As far as I have been able to determine, the UVA Turnaround program was forced upon these Elementary school communities for the 2014-2015 school year. Neither the School Improvement Council, faculty, School Community Council nor the parents of these schools were allowed to exercise their rights to consider and vote on the acceptance of this program as prescribed in the Written Agreement, District’s Shared Governance and Title I Parental Involvement Guidelines.

I submitted a letter with supporting documentation to the school board, outlining my objections mentioned above. After the proceedings of the meeting were posted on the school district’s web page. I received calls from several educators in the district who voiced their support for the points I made about the parents and faculty being consistently excluded from the principal selection process at Title I schools in the district.

Several educators also disputed the superintendent’s assertions (voiced at the board meeting) that that the UVA turnaround program is not a “program”, therefore not subject to faculty approval as per the Written Agreement. The official name is:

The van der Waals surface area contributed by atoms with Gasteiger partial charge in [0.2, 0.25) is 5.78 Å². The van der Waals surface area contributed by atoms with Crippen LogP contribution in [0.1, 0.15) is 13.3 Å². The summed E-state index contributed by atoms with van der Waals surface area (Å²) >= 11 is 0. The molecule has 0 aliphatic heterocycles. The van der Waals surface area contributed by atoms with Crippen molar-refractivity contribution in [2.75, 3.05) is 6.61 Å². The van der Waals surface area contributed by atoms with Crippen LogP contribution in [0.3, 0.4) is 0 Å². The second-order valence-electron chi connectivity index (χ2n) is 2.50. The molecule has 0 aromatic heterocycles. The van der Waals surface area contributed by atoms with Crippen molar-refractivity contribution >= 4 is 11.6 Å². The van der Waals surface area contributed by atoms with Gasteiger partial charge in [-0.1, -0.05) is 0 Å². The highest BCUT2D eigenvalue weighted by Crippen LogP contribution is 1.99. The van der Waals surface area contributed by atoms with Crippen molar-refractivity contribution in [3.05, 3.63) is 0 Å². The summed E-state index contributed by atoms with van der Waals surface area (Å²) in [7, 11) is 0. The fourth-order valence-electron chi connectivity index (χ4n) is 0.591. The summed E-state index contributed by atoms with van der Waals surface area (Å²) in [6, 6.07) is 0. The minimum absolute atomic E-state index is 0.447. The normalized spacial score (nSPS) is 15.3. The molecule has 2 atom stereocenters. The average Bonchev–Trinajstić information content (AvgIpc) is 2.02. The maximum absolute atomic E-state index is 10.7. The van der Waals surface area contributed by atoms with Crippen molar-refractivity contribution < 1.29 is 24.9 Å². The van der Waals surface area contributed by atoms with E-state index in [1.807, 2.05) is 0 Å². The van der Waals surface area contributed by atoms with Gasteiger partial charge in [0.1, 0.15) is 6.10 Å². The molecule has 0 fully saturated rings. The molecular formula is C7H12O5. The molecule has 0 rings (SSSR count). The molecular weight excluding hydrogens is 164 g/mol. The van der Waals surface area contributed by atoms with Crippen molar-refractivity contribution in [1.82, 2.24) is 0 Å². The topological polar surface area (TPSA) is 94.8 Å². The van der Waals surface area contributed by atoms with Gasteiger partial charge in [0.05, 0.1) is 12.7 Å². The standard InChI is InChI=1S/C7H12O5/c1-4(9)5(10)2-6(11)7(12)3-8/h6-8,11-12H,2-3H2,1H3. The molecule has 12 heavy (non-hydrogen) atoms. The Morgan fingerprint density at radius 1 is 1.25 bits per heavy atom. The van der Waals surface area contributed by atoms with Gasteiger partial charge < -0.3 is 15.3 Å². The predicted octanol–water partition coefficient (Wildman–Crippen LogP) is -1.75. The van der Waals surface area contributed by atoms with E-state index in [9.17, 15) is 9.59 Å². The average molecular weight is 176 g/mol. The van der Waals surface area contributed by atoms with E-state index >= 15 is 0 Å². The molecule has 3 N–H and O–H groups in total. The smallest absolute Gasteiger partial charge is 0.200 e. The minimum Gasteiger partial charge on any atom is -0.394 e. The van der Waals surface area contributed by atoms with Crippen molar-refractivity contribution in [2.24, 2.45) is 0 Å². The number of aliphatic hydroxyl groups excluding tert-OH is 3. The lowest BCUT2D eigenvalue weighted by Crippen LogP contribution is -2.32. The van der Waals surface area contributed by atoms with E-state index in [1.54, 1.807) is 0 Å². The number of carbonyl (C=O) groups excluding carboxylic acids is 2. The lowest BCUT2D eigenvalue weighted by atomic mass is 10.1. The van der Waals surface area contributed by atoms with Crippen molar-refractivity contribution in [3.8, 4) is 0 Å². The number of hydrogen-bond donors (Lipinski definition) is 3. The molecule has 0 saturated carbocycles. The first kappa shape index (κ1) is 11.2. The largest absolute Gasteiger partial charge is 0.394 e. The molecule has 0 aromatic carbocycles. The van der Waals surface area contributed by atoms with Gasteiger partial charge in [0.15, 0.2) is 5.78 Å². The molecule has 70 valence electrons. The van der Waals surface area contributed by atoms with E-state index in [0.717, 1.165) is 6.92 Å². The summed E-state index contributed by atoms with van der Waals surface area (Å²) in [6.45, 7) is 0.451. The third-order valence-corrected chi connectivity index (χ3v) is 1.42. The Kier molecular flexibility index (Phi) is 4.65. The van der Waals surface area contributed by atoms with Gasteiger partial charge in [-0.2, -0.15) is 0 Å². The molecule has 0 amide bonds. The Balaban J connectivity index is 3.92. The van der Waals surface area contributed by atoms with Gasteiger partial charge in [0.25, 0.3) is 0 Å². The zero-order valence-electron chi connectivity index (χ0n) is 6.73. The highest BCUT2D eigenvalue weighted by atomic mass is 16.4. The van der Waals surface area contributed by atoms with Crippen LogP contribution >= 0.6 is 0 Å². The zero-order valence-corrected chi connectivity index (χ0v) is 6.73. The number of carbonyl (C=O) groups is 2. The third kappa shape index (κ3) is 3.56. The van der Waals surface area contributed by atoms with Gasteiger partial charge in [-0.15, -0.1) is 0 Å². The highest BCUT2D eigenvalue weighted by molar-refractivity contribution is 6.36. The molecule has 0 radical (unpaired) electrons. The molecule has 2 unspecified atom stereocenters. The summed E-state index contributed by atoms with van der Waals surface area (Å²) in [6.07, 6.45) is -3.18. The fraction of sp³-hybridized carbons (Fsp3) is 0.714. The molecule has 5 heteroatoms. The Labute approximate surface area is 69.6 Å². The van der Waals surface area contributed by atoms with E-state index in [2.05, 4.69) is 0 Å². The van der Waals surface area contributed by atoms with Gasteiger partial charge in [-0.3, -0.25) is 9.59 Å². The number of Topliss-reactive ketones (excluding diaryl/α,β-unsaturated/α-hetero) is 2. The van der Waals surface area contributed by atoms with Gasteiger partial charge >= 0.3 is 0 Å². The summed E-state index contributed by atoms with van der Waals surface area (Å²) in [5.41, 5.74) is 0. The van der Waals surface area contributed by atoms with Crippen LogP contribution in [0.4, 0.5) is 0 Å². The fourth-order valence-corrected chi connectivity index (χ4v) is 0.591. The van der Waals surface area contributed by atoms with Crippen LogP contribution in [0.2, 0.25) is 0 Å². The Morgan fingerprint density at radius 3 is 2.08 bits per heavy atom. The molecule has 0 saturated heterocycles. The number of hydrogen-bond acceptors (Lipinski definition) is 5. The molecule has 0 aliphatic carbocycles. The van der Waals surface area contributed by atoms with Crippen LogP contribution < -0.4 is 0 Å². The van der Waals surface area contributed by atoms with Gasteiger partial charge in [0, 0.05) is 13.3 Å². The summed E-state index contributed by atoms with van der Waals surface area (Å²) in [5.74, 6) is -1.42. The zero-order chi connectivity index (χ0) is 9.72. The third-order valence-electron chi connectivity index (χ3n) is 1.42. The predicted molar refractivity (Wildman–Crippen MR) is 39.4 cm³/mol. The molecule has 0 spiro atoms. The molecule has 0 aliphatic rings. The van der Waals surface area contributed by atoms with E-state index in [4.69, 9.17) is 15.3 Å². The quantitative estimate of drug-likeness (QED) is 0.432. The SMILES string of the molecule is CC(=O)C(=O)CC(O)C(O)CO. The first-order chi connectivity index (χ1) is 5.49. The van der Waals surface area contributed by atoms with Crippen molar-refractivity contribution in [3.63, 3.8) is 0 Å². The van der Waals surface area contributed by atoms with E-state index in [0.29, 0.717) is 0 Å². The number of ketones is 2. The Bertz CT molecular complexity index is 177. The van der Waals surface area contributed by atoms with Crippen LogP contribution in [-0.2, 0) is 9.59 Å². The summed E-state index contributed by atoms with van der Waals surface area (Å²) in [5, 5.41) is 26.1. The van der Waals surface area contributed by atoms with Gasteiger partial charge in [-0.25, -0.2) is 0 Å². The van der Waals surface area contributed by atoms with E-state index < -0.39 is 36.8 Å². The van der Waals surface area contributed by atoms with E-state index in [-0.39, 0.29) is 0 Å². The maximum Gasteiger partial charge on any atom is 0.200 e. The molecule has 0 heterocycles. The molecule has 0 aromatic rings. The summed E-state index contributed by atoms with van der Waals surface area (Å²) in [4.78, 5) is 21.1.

The University of Virginia Darden/Curry
Partnership for Leaders in Education Program (PLE)

It is indisputable that this is indeed a program. I am including the front page of the brochure[14] put out by the University of Virginia referencing itself as a “program.” I don’t feel a need to expend anymore time on the superintendent’s flimsy denial.

On May 8, 2014, I called the director of the UVA turnaround program, Mr. William Robinson. I explained to him the poor manner in which this program has been rolled out in this district. I also explained that it violated the district’s tenants of shared governance. I found Mr. Robinson to be unsympathetic to the issues that I was raising.